A spectacular Ducati designed to celebrate Alpinestars’ 55th anniversary, a Kawasaki Gpx 600 R built by a lecturer in economics, an electric dragster from Alta, and a cafe racer … rocking horse from Germany.
Kawasaki GPX 600 R by Jordi Soldevila The Golden Ratio is a mathematically driven design technique that, when applied properly, should render appealing, natural looking creations. It’s some pretty high-level stuff, which typically takes industry pros years of practice to get right. And I’d argue it’s even more complicated when the creation needs to be ridden. In Jordi Soldevila’s case, it took about 27 months.
Yes, you read that correctly. This is financial consultant and economic lecturer Jordi’s first ever custom. He’s not a seasoned Bike builder, but he is a passionate perfectionist with a long history with bikes.
Not wanting to make things easy for himself, Jordi began with a plastic-fantastic Kawasaki GPX 600 R and promptly scrapped everything but the engine, frame and wiring loom. Everything else on this bike was hand built, shaped and welded by Jordi. He also rebuilt the engine, swapped both the front and rear suspension with those from a modern Gixxer, and machined the necessary bits to make it all fit together.
Jordi then started on the bodywork, which he transformed from sketch to wireframe and buck, finishing with a very pretty fiberglass fairing, tank and tail. Oh, and he had to teach himself how to do all of these things along the way. Unbelievable only scratches the surface with the ‘Darkus Madness 598 R’ here. [More]
Alpinestars 55th Anniversary Ducati 750 Sport As my wife reminds me, anniversaries are special events that deserve commemoration with equally special gifts. To ring in their 55th, Alpinestars tapped Michael ‘Woolie’ Woolaway to create a custom—one that would capture the history of the iconic brand, while also playing to its technological strengths. And in typical Woolie fashion, he knocked it outta the park.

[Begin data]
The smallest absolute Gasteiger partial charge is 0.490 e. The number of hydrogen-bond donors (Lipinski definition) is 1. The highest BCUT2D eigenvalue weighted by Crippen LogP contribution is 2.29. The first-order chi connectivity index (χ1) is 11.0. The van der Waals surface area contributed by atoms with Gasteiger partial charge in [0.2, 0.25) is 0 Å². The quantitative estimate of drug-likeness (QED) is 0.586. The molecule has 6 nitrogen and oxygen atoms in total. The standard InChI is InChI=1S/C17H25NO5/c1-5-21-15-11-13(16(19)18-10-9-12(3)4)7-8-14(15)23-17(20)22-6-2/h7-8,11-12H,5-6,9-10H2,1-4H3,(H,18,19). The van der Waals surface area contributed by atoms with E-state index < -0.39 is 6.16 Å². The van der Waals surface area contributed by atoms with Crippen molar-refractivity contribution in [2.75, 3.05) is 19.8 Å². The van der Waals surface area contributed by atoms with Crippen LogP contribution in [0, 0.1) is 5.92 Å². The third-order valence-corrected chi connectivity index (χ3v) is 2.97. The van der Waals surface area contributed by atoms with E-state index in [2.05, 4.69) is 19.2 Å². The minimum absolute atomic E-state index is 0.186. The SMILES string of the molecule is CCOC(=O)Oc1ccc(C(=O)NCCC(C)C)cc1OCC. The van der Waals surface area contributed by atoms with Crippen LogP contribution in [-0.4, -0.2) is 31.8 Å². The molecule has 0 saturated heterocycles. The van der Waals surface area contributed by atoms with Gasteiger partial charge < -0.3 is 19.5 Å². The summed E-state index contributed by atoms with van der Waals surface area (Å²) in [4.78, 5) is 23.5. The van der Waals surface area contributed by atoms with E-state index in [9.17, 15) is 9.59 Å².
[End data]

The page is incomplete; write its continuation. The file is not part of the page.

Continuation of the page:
Starting with a race-built engine from a ‘74 Ducati 750 that was found still sitting in a crate, Woolie turned to Jeff Cole to help fuse up a modern frame. A gorgeous trellis design was settled on for strength, rigidity and lightness, and capped with minimal flowing bodywork. The tank, seat and tail are all bespoke units, expertly shaped by Woolie himself to deliver a vintage racer’s stance.
There are some other old school nods thrown in for good measure, too. The rear brake is actuated by a thumb control, like the Brembo master on Mick Doohan’s Hondas in the mid 90s, and the seat was designed to echo Nicky Hayden’s from his days with the Italian marque.
But other than that motor and its vibe, nothing on this bike is an antique. The suspension is an all-new set of goodies from Öhlins, the brakes are Brembo and the bike is riding on Marchesini wheels. The exhaust is from Akrapovič and was built to a full MotoGP spec, and Michelin provided the slicks—which we imagine Alpinestars CEO Gabriele Mazzarolo will be roasting appropriately this weekend in Austin.